# Is the set of all invertible linear operators dense in the set of all linear operators?

Exercise 2 after $$\S$$ 91 from Paul R. Halmos's "Finite-Dimensional Vector Spaces" (second edition) invites to prove or disprove the following assertion.

For every (bounded) linear transformation $$A$$ (on an inner product space) there exists a sequence $$(A_n)$$ of invertible linear transformations such that $$A_n \rightarrow A$$.

The inner product space, say $$\mathcal V$$, of the assertion is not specified to be over the complex (or real) field, and is not said to be finite-dimensional or complete either. Also, for reference, $$\S 91$$ (from the book) identifies "$$A_n \rightarrow A$$" in inner product spaces by

$$\Vert A_n - A \Vert \rightarrow 0$$ as $$n \rightarrow \infty$$.

Further, $$\S \ 87$$ has the following definition for the norm $$\Vert \cdot \Vert$$ of a linear operator:

$$\Vert A \Vert = \inf \ \big\{K: \Vert Ax \Vert \leq K \Vert x \Vert \text{ for all vectors } x\big\}.$$

I am able to see why the assertion holds if $$\mathcal V$$ is finite-dimensional; see my "constructive" proof below. I am unable to imagine what happens in the general case however, and would appreciate a proof or a counterexample in infinite dimensional spaces. Would also appreciate an advice if my proof is found to be inaccurate! Thanks.

Proof (in finite dimensions): Let $$\mathcal V$$ be a $$k$$-dimensional inner product space ($$0 \leq k < \infty$$), and let $$A$$ be any linear operator on $$\mathcal V$$. If $$\mathcal N(A)$$ is the null-space of $$A$$, then $$\mathcal N^\perp(A) \oplus \mathcal N(A) = \mathcal V$$. Also, if the rank of $$A$$ is $$m \ (\leq k)$$, and if $$\mathcal R(A)$$ is the range of $$A$$, then $$m =$$ dim $$\mathcal R(A)=$$ dim $$\mathcal N^\perp(A) = k-$$dim $$\mathcal N = k-$$dim $$\mathcal R^\perp(A)$$. It is also true that $$\mathcal R^\perp(A) \oplus \mathcal R(A) = \mathcal V$$.

We now begin constructing a sequence $$(A_n)$$ of invertible linear operators such that $$A_n \rightarrow A$$. Let $$B$$ be the restriction of $$A$$ to the $$m$$-dimensional $$\mathcal N^\perp(A)$$. It is clear that $$B$$ maps $$m$$-dimensional $$\mathcal N^\perp(A)$$ onto $$m$$-dimensional $$\mathcal R(A)$$, and is invertible. Next, write $$C_n x_i = \frac{1}{n}y_i$$ for $$n = 1, 2, \cdots$$ and for $$i = 1, \cdots, k-m$$, where $$\{x_1, \cdots, x_{k-m}\}$$ and $$\{y_1, \cdots, y_{k-m}\}$$ are any bases in the $$(k-m)$$-dimensional subspaces $$\mathcal N(A)$$ and $$\mathcal R^\perp (A)$$ respectively. (It is clear that $$C_n$$ is a linear map with rank $$k-m$$, and is invertible.) Next, if, for every $$z = (z_1+z_2)$$ in $$\mathcal V$$, we write $$A_n z = B z_1 + C_n z_2$$ for $$n = 1, 2, \cdots$$, whenever $$z_1$$ and $$z_2$$ are in $$\mathcal N^\perp(A)$$ and $$\mathcal N(A)$$ respectively, then we find that $$A_n$$ is a linear mapping of $$\mathcal V$$ onto $$\mathcal V$$, and is invertible. Finally, because $$A_n z - Az = (Az + C_nz_2) - Az = C_n z_2$$, which implies that $$(A_n - A)z \rightarrow 0$$, it follows that $$A_n \rightarrow A$$.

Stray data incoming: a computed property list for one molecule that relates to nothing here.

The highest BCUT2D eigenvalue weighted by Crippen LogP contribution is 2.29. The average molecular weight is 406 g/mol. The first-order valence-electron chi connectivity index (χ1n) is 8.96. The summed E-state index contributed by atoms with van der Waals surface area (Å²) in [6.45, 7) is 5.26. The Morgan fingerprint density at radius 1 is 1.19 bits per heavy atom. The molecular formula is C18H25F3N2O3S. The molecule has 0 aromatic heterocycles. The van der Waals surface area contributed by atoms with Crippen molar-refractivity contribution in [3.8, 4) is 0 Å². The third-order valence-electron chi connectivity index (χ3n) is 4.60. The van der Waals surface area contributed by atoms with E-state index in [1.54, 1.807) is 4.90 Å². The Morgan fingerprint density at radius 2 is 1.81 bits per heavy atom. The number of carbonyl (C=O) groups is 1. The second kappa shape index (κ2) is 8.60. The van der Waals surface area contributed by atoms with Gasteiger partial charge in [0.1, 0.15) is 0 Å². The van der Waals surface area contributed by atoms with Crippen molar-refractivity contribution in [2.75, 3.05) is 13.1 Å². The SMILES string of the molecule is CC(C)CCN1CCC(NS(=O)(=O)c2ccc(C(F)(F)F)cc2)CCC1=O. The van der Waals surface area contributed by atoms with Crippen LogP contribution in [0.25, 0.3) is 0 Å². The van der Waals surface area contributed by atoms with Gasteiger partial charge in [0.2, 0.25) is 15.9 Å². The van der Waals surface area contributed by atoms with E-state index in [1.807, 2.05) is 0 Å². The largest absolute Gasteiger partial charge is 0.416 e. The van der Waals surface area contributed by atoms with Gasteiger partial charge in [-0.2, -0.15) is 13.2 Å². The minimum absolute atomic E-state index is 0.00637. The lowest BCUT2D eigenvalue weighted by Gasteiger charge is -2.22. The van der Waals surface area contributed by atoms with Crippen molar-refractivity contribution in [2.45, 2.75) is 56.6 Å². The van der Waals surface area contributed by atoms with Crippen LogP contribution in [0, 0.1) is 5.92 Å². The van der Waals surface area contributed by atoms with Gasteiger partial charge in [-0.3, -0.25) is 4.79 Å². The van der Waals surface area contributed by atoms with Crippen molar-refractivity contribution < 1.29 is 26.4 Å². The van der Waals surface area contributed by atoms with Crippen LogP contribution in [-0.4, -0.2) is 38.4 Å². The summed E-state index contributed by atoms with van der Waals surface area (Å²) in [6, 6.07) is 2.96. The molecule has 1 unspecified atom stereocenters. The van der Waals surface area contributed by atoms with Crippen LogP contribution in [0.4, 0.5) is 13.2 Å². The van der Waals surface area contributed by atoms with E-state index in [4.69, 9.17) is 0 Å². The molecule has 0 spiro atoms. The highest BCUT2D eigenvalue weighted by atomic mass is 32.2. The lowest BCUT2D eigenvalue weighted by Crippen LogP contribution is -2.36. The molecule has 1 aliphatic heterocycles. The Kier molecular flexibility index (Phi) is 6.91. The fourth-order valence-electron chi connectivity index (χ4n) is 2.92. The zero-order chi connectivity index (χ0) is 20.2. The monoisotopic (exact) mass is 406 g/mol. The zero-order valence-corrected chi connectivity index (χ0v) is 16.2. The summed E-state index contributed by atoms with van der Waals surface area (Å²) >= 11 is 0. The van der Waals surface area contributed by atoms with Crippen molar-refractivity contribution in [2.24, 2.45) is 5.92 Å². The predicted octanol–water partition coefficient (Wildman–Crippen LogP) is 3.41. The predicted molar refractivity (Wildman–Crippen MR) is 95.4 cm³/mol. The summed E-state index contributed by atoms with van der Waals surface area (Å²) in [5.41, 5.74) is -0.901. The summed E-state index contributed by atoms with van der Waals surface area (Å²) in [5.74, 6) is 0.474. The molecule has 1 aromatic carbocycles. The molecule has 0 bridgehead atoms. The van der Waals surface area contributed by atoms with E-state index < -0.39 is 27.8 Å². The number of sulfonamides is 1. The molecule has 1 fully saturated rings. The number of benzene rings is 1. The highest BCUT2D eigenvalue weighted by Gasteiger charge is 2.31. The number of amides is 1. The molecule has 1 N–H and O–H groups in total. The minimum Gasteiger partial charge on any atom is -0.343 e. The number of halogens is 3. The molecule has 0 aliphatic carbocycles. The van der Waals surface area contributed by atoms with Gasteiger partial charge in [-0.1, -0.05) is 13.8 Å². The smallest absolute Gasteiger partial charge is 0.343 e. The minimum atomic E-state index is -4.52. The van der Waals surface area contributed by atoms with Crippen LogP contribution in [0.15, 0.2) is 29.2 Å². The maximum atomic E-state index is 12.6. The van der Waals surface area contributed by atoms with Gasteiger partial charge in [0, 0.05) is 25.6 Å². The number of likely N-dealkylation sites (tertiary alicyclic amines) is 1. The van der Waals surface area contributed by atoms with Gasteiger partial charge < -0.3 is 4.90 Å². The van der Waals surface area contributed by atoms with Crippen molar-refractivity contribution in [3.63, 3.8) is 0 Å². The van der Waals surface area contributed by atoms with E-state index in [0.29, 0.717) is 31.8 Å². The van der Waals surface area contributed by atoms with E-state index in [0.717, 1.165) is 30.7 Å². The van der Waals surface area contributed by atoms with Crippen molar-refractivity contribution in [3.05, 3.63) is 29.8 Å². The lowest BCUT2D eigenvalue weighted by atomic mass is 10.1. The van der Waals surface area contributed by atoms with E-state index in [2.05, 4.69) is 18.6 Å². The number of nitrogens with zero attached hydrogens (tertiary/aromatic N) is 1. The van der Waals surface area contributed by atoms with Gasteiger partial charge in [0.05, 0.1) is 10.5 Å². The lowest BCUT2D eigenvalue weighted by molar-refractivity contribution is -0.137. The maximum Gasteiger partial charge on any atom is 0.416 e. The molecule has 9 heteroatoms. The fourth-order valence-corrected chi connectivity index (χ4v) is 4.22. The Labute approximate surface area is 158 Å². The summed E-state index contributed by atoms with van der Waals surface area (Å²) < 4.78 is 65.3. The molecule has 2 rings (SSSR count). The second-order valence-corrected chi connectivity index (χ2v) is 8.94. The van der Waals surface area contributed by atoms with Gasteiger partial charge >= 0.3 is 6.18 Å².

The assertion fails in the infinite dimensional case: For example consider the Hilbert space $$V=l^2(\mathbb{N},\mathbb{R})$$ and let $$R,L$$ be the right and left shift operator on $$V$$, that is for $$x=(x_n) \in V$$ $$L(x)=(x_2,x_3, \dots), ~ R(x)=(0,x_1,x_2, \dots).$$ Then $$L$$ is not invertible ($$L$$ is not injective), $$R$$ is a right inverse of $$L$$ ($$LR =I_V$$) and $$\|L\|,\|R\| = 1$$. Now let $$A:V \to V$$ be any linear and continuous operator with $$\|A\|<1$$. Since $$\|RA\| \le \|R\| \|A\| < 1$$ the operator $$(I+RA)$$ is invertible (Neumann's series). Since $$L+A = L(I+RA)$$ we have $$L=(L+A)(I+RA) ^{-1}$$. Thus $$L+A$$ can't be invertible (otherwise $$L$$ would be invertible). So, no sequence of invertible operators can have limit $$L$$.
Just to give a simpler proof in the finite dimensional case. Let $$a_n$$ be a sequence of numbers such that
(1) $$a_n\rightarrow 0$$ as $$n\rightarrow\infty$$
(2) $$a_n$$ is not an eigenvalue of $$A$$ for any $$n$$.
Then $$A-a_n I_n$$ is invertible and converges to $$A$$.
Note that this argument fails in infinite dimensional case for a simple reason: The spectrum of $$A$$ is not necessarily finite, therefore we may not be able to pick $$a_n\rightarrow 0$$ that avoids spec($${A}$$). Indeed, the shift operators have the closed unit disk as its spectrum.